Tag Archives: Home Rule

“Steps taken by the Irish government to deal with disloyalty, 11 Dec 1914”

A digitised and transcribed edition of a memo from the archive of British civil servant Francis Hopwood (Baron Southborough) is now available through the Taylor Institution Library’s Taylor Editions site. Initialled ‘MN’ by Sir Matthew Nathan, who was the Under-Secretary of Ireland from 1914-1916, the memo details the suppression of “seditious” speech in Ireland at the beginning of World War I, which included shutting down Nationalist newspapers and monitoring public speeches.

The memo formed part of a package of papers that was passed to Lord Southborough when he served as general secretary to the 1917-1918 Irish Convention. The Convention tried to find a path towards Irish self-government following the 1916 Easter Rising, however their final report, which recommended the immediate establishment of All-Ireland Home Rule, was fatally undermined by Britain’s desperate need for soldiers. In April 1918, Britain imposed conscription on Ireland and attempted to link conscription with the implementation of home rule. This move was so unpopular that public opinion swung towards full independence.

Lord Southborough’s archive is held by the Bodleian Library, and catalogued online at Bodleian Archives and Manuscripts. This fascinating collection documents his career as a senior civil servant at the Board of Trade, Colonial Office and the Admiralty and his involvement in numerous government commissions and royal tours. It includes correspondence from Winston Churchill, Admiral Lord Fisher, General Botha, Lord Midleton, Herbert Gladstone, and G.W. Balfour.

The digital edition of this memorandum on seditious speech is the product of a course on imaging, encoding and preservation offered to students, faculty and staff by the librarians of the Taylor Institution Library (the Taylorian), one of the Bodleian Libraries. You can find out more about the digital editions course and Digital Humanities on the Taylorian website.

This week in 1893: The Government of Ireland Bill and Irish Home Rule

A poster showing the Home Rule Bill clauses ‘gagged’ and those discussed in the the House of Commons (Click here for a larger and zoomable version)

In 1893, Gladstone put his second Home Rule Bill to the House Commons. Although it narrowly passed in the Commons, it was defeated soundly by the Conservative majority in the House of Lords.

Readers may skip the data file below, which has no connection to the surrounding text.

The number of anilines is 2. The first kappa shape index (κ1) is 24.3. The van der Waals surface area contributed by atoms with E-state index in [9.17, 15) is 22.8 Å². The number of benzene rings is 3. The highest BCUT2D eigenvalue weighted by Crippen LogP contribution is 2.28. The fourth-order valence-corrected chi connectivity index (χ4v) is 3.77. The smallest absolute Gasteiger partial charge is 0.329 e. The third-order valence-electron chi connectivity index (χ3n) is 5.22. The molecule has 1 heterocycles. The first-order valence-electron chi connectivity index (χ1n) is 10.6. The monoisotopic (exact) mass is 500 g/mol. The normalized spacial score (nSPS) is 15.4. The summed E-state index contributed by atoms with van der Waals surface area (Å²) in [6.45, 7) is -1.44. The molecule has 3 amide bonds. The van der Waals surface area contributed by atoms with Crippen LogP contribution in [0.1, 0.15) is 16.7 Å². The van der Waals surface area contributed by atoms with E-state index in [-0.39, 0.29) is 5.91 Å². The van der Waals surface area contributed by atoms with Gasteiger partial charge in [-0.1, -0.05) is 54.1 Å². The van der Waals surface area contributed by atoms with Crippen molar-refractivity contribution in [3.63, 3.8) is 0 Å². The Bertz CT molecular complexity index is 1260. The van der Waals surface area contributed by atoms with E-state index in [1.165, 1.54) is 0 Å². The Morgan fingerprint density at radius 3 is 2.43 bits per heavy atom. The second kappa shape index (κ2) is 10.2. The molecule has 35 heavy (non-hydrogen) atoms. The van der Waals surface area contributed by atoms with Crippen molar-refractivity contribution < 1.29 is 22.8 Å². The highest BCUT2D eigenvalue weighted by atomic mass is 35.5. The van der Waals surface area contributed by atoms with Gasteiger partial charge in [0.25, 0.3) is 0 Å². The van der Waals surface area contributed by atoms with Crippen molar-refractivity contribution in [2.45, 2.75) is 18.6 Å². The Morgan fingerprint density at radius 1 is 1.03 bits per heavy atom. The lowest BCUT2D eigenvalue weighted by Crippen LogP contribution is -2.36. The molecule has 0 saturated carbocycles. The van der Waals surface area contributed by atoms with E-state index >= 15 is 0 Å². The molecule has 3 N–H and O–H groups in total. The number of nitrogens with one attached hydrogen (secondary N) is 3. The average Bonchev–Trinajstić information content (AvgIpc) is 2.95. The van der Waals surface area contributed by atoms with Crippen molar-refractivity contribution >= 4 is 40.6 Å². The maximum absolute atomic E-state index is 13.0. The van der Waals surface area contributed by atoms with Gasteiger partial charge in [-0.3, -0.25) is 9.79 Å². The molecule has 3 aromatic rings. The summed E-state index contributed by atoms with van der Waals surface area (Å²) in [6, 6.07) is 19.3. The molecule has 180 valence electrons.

Gladstone had asked Parliament to grant Ireland Home Rule in 1886, but his attempt not only failed but sparked riots in Belfast and splits in the Liberal Party; it also cost Gladstone the Premiership. He regained power 1892 and quickly put forward the the 1893 Government of Ireland Bill. The controversial bill, drafted in secret, led to nationwide debates and even fist fights in Parliament.

Many Conservatives opposed the Bill and the concept of Home Rule. They sided with the Liberal Unionist Party, who broke away from the Liberals and Gladstone’s support of Home Rule, and the issue continued to divide the Party until (and even after) 1914. The 1894 Conservative Party Campaign Guide called Home Rule ‘the great question of contemporary politics’ (PUB 224/16). It went on to criticise Parnell and the leaders of the Home Rule movement, claiming that they had been ‘in friendly relations with the most atrocious criminals’. The guide laid out the Party’s foremost arguments against Home Rule in 1894, including issues of nationality and historical connection, and it discounted the popular arguments that Ireland could be similar to other independent colonies and that ruling would require ‘coercion’.

It is worth pointing out that the concept of Home Rule changed over time. Gladstone did not argue for total Irish independence; in fact, he insisted that any Home Rule scheme should not be inconsistent with Imperial unity. The 1893 bill allowed Irish representatives to Parliament, but it retained Parliament’s supremacy on Imperial issues (a particularly controversial issue in Parliament). When the Anglo-Irish Treaty was enacted following Ireland’s War of Independence, it allowed for an Irish Free State as a separate nation in the British Empire, and offered Northern Ireland the opportunity to withdraw from the Irish Free State – not quite what Gladstone had in mind.